The dangerous idea of seeking out Kalash women during the Chilam Joshi festival has led to the harassment of female attendees. Unfortunately, I got to experience this harassment firsthand when a male tourist insisted on taking pictures with a fellow female travel companion and myself, only backing away when scolded by an older woman. The harassment didn’t end there; another male tourist snapped a photograph of us at the Kalash museum, which he deleted when confronted.

“The festival has become a human zoo,” said Mina Fais, a Chitrali princess who converted her 80-year-old home into a bed and breakfast.

‘In tune with nature’

Immediately after the bright colours and vivaciousness of the festival, I was taken to a more sobering site — a Kalash graveyard.

Through a narrow dusty path, past a restaurant, and across a small bridge, the graveyard surrounded by trees offered a solemn silence. At first, I was taken aback; caskets above ground filled the older part of the funerary site. “We used to lay our dead in caskets above ground with their wealth,” Ejaz explained.

“But now we bury them and place a charpoy on the burial spot.”

The Kalash are no longer buried with their possessions because “the white people stole it all”, he said, referring to the British colonial rule.

Another ritual that the Kalash have is to dance when someone passes away. “It is to comfort the bereaved and celebrate the deceased’s return to God and a better place,” said Ejaz. This harkens to the Kalash belief that everything in the universe is connected, like a dot, and in tune with nature.

Interestingly though, the graveyard was not just the final resting place for the locals but also ‘outsiders’. A Spanish zoologist is also buried there, his grave marked by a white plaque. Deeply inspired by the tribe, the Spaniard wanted to live like the Kalash and be buried the same way.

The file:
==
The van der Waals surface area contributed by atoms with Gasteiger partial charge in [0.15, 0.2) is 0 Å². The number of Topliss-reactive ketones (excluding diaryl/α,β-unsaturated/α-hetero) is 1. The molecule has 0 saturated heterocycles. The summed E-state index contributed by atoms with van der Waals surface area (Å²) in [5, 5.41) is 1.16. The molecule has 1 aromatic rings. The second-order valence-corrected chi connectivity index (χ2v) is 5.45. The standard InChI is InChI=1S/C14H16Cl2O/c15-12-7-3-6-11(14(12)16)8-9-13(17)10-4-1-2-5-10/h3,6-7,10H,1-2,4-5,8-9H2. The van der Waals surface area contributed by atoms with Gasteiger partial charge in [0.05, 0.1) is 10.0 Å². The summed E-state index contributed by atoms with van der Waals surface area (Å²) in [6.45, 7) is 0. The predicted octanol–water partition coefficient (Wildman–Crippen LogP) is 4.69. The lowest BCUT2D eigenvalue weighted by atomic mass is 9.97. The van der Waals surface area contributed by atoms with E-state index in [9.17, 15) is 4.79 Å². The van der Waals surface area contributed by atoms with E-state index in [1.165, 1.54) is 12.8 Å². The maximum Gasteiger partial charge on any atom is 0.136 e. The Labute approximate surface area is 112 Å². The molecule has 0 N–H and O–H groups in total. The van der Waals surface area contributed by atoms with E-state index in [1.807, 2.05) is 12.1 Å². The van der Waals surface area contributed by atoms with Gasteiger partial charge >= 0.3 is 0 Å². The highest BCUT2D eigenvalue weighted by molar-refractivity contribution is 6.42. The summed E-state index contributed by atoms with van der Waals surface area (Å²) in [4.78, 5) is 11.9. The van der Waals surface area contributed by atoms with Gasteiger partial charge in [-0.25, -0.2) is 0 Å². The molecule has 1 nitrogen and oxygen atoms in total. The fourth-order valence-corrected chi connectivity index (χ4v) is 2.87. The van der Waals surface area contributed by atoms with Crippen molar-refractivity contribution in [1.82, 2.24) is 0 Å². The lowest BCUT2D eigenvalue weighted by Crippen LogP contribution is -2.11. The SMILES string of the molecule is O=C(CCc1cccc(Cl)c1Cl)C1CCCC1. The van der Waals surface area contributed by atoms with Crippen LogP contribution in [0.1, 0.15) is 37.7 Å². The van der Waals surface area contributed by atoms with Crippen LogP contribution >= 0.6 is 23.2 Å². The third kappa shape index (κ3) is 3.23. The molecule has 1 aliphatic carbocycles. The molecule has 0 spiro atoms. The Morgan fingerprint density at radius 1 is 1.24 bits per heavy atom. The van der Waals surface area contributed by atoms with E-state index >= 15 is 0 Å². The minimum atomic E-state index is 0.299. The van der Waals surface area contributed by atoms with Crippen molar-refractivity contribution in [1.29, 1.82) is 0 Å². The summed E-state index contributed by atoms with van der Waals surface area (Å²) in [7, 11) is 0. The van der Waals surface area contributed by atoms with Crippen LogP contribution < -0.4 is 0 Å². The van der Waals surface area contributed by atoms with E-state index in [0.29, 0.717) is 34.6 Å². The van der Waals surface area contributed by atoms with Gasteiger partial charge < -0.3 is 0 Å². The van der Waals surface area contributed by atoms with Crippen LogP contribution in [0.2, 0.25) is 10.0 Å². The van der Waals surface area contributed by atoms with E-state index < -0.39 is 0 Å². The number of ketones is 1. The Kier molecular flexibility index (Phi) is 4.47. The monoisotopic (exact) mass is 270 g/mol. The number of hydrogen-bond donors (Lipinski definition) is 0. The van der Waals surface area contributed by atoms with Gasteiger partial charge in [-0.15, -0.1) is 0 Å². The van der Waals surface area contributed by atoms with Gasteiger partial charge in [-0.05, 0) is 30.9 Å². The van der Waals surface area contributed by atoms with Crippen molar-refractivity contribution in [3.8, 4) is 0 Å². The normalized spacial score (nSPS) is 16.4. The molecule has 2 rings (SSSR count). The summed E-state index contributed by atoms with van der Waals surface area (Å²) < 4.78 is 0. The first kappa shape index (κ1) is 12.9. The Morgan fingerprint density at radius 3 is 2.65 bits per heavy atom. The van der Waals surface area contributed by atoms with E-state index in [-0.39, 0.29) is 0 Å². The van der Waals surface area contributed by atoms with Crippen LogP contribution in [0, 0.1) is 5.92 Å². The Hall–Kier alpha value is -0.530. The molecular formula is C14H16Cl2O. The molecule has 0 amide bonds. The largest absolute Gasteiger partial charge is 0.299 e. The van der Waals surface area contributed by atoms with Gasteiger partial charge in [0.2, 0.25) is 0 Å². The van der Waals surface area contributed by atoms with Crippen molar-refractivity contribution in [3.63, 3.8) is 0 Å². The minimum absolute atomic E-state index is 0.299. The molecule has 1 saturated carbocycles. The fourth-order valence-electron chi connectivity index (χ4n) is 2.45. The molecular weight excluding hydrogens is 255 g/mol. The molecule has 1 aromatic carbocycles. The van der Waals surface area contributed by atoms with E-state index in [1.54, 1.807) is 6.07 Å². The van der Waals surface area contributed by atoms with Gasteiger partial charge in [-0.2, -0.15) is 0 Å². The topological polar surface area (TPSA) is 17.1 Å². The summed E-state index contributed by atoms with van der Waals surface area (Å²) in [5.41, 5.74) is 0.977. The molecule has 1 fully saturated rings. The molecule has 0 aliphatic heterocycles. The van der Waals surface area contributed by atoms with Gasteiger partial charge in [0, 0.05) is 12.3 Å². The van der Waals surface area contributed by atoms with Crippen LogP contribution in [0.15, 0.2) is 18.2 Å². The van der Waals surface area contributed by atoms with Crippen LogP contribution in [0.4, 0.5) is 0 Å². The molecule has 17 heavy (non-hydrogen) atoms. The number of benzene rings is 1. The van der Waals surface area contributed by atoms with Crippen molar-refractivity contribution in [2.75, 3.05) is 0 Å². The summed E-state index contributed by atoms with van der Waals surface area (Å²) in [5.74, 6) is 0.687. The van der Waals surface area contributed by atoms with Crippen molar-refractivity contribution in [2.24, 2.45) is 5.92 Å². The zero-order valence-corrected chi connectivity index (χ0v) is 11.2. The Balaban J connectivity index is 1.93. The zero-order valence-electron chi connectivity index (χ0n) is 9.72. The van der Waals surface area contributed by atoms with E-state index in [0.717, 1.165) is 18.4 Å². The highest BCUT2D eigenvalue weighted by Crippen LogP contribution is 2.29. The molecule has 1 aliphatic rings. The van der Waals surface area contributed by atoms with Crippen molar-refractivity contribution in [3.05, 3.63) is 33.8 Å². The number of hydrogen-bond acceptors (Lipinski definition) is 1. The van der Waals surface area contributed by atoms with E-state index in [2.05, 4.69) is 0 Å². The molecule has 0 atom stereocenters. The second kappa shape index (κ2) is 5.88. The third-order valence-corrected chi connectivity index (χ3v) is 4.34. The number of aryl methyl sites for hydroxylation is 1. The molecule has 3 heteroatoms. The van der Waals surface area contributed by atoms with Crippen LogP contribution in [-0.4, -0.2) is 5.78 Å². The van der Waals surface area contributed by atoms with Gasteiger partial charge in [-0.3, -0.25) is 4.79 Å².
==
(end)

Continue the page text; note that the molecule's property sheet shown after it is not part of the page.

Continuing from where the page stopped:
At the heart of Kalash life

Moving away from the festival and along a path less taken by tourists, the backstreets of homestays led me to a small market area where the Kalash sell their merchandise; headdresses decorated with feathers, shells and tassels and ornately detailed embroidery.

The tin-roofed shops entice tourists with dresses, featuring colourful laces and contrasting designs, hung at the entrance. Each item is handwoven with care on a loom; the headdresses take about two weeks to sew while the dresses take 10 days.

Amid these vibrant displays, glimpses of ordinary life are hard to miss — children running along the narrow streets, sharing snacks as a grandmother knitting outside a shop watches on tenderly.

Deeper in the market is a small opening that leads to a residential area. Built in proximity, old wooden houses stand tall. Steep steps lead to small mezzanines, connected by sloped wooden stairs leading to small cabins where the Kalash reside.

Climbing these steep slopes can be challenging, but when you see how effortlessly the locals manoeuvre up and down them day after day you understand how different their lives are from ours. This is what keeps the Kalash close to their ancestors. That and their 200-year-old abodes.

The house I visited belonged to an elderly couple who were close to 100 years old. Their wooden cabin was dark, only illuminated by daylight seeping through the windows. The walls were decorated with animal hides and skulls. A black cauldron of wine and two wooden chairs were the only other furniture in the room.

“Ishpata (hello),” greeted the elderly lady with a kind smile and a gentle shake of hands. Happy to have visitors, she posed for pictures and then led us over to the cauldron. “The wine is still in the brewing process but once done, it is stronger than whiskey,” laughed Ejaz. After dusk, the wine is served to foreign tourists visiting the valley.